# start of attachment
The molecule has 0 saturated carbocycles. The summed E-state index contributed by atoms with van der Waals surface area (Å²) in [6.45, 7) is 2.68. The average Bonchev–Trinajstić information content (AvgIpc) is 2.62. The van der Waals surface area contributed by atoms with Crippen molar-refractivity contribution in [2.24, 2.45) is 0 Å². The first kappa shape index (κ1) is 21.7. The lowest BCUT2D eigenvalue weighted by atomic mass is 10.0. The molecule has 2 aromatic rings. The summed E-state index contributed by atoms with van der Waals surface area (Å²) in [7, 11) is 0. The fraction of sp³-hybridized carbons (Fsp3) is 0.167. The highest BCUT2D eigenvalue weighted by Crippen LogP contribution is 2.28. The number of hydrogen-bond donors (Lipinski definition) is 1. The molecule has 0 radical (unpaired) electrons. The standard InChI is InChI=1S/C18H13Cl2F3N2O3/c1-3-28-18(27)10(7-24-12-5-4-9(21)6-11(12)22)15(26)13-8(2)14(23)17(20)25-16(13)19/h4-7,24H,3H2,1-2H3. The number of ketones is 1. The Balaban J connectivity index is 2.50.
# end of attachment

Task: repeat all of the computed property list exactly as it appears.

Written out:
The molecule has 0 saturated carbocycles. The summed E-state index contributed by atoms with van der Waals surface area (Å²) in [6.45, 7) is 2.68. The average Bonchev–Trinajstić information content (AvgIpc) is 2.62. The van der Waals surface area contributed by atoms with Crippen molar-refractivity contribution in [2.24, 2.45) is 0 Å². The first kappa shape index (κ1) is 21.7. The lowest BCUT2D eigenvalue weighted by atomic mass is 10.0. The molecule has 2 aromatic rings. The summed E-state index contributed by atoms with van der Waals surface area (Å²) in [7, 11) is 0. The fraction of sp³-hybridized carbons (Fsp3) is 0.167. The highest BCUT2D eigenvalue weighted by Crippen LogP contribution is 2.28. The number of hydrogen-bond donors (Lipinski definition) is 1. The molecule has 0 radical (unpaired) electrons. The standard InChI is InChI=1S/C18H13Cl2F3N2O3/c1-3-28-18(27)10(7-24-12-5-4-9(21)6-11(12)22)15(26)13-8(2)14(23)17(20)25-16(13)19/h4-7,24H,3H2,1-2H3. The number of ketones is 1. The Balaban J connectivity index is 2.50.